Dear Reader, if you are new here, or are looking for answers immediately, please follow this link to our Start Here page: https://hewasraised.wordpress.com/about/. The Start Here page is designed as the beginning point of this website, to which these further posts correspond. Thank you, and may “the grace of the Lord Jesus Christ, and the love of God, and the fellowship of the Holy Spirit be with you all” (2 Corinthians 13:14, NIV).
The following sermon, preached on September 11th, 2016, explores scriptural repentance, and how God’s Word teaches us that God truly transforms us in a radical way. God is capable of cleansing us from all of our sin (Psalm 51:2). The good news from Psalm 51 is that God can actually give us a pure heart (Psalm 51:10)! Please click the play button on the audio widget below to listen to the sermon. (The audio can also be downloaded below, as a podcast.)
(Note concerning the audio: we apologize for poor audio quality! Thank you for your understanding.)
The text follows below.
(Note concerning the sermon text: the sermon text reflects the actual manuscript and was written to be spoken colloquially, not academically, and may contain grammatical errors such as run-on sentences, or special notation like the asterisk, or the like. Thank you for your understanding.)
Psalm 51 reads,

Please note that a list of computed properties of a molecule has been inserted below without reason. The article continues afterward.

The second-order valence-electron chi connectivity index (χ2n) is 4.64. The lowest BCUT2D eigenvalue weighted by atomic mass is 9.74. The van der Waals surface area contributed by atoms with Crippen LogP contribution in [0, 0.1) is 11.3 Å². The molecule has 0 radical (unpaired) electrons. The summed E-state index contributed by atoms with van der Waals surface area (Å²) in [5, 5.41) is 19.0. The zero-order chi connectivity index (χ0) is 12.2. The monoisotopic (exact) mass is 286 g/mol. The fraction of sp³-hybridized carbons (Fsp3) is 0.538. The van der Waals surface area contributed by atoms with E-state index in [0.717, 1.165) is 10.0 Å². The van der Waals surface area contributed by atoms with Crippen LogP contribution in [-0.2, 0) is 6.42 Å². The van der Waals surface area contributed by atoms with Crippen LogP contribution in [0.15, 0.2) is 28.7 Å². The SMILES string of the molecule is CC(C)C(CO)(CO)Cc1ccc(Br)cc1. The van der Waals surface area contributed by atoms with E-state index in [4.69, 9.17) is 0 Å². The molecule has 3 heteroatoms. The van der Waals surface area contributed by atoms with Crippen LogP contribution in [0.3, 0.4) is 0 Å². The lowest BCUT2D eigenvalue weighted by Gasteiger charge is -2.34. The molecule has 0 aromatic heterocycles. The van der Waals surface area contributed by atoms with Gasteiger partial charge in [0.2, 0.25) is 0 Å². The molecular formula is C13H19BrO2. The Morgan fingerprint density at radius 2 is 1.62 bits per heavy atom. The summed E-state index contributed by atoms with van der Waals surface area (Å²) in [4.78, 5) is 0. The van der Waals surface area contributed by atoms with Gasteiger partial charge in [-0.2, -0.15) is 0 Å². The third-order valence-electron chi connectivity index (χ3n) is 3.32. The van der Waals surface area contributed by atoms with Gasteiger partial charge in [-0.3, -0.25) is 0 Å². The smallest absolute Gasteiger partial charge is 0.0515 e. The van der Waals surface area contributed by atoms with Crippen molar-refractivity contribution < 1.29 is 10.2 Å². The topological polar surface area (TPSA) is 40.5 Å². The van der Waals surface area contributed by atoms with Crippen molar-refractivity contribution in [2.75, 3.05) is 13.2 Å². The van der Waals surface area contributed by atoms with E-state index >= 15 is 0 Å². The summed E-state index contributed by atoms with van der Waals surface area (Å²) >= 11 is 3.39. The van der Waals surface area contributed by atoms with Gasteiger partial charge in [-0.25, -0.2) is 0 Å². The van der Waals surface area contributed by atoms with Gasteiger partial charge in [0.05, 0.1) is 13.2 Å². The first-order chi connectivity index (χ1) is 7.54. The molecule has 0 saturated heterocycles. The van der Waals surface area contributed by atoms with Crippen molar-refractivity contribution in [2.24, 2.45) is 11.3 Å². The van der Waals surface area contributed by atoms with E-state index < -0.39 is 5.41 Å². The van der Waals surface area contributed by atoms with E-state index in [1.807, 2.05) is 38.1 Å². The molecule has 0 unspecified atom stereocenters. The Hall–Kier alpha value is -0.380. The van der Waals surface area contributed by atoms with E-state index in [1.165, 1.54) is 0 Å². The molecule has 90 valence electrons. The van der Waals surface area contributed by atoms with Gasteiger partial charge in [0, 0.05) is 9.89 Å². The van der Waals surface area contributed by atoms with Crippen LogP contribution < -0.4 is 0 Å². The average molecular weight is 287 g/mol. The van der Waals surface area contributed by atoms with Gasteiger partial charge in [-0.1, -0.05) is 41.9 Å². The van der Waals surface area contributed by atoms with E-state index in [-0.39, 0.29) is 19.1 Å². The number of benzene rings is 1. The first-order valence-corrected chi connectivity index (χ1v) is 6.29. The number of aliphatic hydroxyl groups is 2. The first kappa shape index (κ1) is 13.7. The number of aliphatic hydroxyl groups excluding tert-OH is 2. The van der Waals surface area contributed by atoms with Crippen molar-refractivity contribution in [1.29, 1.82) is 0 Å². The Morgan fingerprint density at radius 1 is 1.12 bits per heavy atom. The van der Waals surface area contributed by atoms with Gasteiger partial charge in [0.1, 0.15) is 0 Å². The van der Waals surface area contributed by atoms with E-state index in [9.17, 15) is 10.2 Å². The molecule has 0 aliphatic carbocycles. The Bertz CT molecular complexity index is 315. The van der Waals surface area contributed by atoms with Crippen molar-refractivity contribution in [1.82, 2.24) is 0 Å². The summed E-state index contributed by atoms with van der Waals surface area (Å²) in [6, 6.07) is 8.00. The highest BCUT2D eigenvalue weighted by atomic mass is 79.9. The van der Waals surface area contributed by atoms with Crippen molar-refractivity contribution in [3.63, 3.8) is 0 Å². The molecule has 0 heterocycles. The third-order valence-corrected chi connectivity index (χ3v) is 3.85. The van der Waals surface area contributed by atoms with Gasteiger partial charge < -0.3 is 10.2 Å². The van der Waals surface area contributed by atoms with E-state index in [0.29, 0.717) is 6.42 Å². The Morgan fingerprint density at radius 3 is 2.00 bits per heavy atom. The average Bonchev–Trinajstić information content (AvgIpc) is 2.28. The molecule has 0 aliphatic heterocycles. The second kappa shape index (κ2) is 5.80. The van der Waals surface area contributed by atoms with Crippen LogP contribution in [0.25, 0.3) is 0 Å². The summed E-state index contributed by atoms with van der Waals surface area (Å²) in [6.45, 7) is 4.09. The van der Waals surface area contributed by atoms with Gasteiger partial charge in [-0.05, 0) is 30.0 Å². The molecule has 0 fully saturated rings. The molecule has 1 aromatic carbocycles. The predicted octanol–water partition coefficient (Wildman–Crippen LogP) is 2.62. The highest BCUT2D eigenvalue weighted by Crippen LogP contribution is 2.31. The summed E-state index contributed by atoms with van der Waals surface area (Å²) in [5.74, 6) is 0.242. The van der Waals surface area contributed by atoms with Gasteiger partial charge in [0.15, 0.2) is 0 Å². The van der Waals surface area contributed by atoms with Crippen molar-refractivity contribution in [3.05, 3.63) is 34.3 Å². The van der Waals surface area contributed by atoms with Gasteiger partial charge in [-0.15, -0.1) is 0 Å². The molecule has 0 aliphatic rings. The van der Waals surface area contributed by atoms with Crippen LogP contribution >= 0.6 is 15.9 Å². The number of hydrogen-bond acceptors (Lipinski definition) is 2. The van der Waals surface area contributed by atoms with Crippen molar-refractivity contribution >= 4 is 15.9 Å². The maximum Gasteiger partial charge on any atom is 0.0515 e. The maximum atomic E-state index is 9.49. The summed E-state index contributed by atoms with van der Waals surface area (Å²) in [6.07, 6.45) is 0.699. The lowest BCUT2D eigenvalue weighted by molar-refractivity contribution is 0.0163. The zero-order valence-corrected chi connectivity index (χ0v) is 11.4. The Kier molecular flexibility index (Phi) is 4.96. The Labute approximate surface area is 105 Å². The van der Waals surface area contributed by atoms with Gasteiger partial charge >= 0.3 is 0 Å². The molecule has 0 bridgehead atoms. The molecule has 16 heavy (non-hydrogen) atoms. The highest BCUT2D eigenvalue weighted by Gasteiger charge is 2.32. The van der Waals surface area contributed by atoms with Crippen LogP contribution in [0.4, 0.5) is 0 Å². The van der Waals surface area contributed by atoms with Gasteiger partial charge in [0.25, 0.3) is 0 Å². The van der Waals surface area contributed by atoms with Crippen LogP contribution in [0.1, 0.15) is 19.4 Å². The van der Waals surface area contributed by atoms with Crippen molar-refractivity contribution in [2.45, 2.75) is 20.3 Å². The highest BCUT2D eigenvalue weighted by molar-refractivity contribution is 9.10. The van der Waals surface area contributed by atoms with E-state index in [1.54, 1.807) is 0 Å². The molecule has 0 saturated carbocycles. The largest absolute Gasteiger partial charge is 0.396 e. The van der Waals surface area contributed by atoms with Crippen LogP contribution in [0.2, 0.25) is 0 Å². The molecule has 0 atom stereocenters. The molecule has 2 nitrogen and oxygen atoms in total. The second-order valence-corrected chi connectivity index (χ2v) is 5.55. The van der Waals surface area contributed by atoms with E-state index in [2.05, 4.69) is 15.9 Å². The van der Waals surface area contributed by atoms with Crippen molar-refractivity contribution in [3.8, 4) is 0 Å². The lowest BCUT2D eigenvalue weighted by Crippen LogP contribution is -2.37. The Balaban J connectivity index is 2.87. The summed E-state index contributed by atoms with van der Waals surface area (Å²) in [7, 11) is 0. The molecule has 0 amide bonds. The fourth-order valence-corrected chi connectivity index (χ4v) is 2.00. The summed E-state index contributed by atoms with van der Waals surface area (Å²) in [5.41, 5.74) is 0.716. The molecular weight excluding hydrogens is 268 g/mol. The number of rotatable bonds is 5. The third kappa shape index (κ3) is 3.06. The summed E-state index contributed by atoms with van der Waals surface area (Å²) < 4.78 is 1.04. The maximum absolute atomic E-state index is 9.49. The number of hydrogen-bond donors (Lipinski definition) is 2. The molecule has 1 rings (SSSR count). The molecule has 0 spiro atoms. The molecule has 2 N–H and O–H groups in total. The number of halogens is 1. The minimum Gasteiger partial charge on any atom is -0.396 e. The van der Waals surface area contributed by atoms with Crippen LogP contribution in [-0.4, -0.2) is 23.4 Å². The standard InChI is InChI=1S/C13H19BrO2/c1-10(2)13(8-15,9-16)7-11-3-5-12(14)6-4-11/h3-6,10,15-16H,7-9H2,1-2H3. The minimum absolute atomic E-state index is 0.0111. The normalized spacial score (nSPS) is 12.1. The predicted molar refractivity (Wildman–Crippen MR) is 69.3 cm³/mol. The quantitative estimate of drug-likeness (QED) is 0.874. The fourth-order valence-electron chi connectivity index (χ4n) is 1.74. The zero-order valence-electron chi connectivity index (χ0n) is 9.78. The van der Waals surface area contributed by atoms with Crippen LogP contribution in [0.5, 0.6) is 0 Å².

“For the director of music. A psalm of David. When the prophet Nathan came to him after David had committed adultery with Bathsheba.
1Have mercy on me, O God, according to your unfailing love; according to your great compassion blot out my transgressions.
2Wash away all my iniquity and cleanse me from my sin.
3For I know my transgressions, and my sin is always before me.
4Against you, you only, have I sinned, and done what is evil in your sight; so you are right in your verdict, and justified when you judge.
5Surely I was sinful at birth, sinful from the time my mother conceived me.
6Yet you desired faithfulness even in the womb; you taught me wisdom in that secret place.
7Cleanse me with hyssop, and I will be clean; wash me, and I will be whiter than snow.
8Let me hear joy and gladness; let the bones you have crushed rejoice.
9Hide your face from my sins and blot out all my iniquity.
10Create in me a pure heart, O God, and renew a steadfast spirit within me.
11Do not cast me from your presence or take your Holy Spirit from me.
12Restore to me the joy of your salvation and grant me a willing spirit, to sustain me.
13Then I will teach transgressors your ways, so that sinners will turn back to you.
14Deliver me from the guilt of bloodshed, O God, you who are God my Savior, and my tongue will sing of your righteousness.
15Open my lips, Lord, and my mouth will declare your praise.
16You do not delight in sacrifice, or I would bring it; you do not take pleasure in burnt offerings.
17My sacrifice, O God, is a broken spirit; a broken and contrite heart, you, God, will not despise.